This blog refers to Mailprotector Email system

Spoofing and phishing email activity observed over the past few months and feedback from Mailprotector’s partners has led to modifying the enforcement of SPF (Sender Policy Framework) records for incoming emails.SPF indicates what sources are authorized to send emails for a domain.

Major email services are also enforcing SPF to improve email security, increasing the importance of managing SPF records for consistent and predictable email delivery.

Email security continues to change, and the efforts to stop spam, phishing and other abuses require improvements to mail flow processing. SPF is widely used and is a starting point for determining email authenticity. Future improvements and support for DKIM and DMARC will require sound SPF implementation and management.

What’s Changed?

Mailprotector is following the SPF specification more closely, as defined by RFC 7208, protecting against SPF failures from being delivered to end-users. An SPF record indicates whether to treat failure as a “hard fail” or “soft fail.”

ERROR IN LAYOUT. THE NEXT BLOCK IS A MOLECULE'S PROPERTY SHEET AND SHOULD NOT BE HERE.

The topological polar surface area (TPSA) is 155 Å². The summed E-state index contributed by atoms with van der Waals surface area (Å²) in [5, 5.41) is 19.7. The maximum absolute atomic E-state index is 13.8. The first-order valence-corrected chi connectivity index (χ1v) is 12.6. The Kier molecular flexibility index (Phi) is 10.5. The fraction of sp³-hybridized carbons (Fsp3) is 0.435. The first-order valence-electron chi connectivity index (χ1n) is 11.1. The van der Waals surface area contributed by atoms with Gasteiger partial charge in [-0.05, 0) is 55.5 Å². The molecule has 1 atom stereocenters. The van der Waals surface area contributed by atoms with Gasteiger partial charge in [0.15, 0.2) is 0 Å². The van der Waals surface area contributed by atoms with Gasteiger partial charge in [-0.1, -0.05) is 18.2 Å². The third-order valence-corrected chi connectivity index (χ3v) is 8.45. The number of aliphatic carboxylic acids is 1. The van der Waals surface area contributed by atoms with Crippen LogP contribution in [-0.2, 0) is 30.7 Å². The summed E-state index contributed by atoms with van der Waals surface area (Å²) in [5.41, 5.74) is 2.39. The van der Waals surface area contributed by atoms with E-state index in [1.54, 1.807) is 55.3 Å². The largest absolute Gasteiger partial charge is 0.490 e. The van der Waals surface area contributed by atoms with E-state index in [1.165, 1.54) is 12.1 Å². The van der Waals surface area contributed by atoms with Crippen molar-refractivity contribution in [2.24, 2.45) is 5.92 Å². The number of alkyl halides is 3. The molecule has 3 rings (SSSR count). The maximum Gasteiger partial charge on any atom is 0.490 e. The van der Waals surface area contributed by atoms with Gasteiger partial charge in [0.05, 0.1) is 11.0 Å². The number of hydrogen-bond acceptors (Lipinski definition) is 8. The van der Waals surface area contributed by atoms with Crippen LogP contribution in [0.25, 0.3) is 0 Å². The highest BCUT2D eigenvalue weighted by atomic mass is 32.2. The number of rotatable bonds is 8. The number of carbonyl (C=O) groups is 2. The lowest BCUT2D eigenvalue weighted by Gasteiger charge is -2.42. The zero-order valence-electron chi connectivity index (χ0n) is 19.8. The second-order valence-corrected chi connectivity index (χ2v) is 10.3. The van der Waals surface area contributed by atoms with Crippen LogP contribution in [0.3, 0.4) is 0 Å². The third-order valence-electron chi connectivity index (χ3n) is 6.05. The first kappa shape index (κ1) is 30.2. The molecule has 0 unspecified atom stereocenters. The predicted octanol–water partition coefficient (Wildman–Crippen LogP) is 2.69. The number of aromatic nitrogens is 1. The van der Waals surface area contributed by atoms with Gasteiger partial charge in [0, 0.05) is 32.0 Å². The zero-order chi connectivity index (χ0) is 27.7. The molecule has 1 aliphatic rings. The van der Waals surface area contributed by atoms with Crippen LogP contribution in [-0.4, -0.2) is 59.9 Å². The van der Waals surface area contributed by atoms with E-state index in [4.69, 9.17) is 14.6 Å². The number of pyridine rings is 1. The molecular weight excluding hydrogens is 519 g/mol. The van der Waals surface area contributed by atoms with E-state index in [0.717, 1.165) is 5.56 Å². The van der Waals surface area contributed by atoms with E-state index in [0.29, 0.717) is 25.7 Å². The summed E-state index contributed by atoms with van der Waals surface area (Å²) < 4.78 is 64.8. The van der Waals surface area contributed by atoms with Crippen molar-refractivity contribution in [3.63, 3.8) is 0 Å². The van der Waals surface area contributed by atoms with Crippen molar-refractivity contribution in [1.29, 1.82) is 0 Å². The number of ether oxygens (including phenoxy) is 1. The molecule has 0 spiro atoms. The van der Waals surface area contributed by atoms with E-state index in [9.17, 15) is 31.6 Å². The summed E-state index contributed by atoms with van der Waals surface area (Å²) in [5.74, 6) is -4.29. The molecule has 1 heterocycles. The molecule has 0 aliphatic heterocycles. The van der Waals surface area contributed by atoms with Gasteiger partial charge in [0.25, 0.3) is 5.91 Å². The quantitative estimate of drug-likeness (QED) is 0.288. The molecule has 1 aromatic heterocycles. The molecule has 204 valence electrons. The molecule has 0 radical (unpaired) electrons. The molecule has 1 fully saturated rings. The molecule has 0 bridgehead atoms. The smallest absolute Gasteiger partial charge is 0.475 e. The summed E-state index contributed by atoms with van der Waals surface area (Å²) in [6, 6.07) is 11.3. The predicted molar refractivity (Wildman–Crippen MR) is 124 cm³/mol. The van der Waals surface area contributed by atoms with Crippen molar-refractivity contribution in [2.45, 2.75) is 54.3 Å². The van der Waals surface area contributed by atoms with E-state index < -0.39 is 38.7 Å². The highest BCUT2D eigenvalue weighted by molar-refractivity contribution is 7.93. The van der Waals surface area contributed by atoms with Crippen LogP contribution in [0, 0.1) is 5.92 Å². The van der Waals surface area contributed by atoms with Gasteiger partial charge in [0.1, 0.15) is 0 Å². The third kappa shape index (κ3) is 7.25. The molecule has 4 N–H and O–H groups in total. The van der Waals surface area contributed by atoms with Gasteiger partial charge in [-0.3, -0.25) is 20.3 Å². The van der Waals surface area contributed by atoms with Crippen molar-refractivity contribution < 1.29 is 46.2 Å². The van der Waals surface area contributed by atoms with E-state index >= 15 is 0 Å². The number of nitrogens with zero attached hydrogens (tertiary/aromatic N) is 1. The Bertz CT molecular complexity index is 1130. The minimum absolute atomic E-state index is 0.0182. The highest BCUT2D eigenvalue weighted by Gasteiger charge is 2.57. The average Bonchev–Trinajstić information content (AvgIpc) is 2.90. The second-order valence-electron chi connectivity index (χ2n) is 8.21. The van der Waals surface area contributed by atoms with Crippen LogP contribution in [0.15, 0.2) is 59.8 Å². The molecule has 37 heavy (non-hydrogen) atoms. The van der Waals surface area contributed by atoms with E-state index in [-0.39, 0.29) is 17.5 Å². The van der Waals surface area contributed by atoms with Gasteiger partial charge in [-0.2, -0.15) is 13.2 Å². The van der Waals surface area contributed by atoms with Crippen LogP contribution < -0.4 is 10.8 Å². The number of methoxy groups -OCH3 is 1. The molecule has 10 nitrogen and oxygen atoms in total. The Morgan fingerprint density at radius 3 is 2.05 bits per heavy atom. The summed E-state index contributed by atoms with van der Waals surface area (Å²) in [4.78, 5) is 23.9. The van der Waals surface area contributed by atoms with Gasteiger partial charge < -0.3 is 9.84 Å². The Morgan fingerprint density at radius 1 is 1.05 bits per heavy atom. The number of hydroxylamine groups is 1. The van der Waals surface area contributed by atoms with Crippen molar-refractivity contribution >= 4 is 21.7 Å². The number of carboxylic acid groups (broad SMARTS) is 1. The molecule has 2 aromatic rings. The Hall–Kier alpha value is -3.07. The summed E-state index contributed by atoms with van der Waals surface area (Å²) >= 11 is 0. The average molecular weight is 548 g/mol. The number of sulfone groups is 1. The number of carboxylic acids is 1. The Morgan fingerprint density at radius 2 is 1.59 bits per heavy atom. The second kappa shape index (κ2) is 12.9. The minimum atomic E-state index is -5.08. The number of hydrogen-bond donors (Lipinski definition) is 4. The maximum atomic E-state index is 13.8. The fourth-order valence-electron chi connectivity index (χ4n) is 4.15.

The SPF RFC recommends bouncing messages for hard failures and filtering messages for soft failures. Mailprotector’s belief that all email should be processed and logged for visibility means the enforcement is slightly different.

Hard failures are considered spam and are sent to the user’s quarantine. Soft failures receive a score increase, but may not be high enough to filter the message on its own.

End-user Experience Changes

The end-users may not observe an apparent change. Emails that have been delivered in the past may not be delivered if the SPF record is not correct. For example, a multi-function device that sends emails of scanned documents may be quarantined if the IP or hostname of the device is not included in the domain’s SPF record.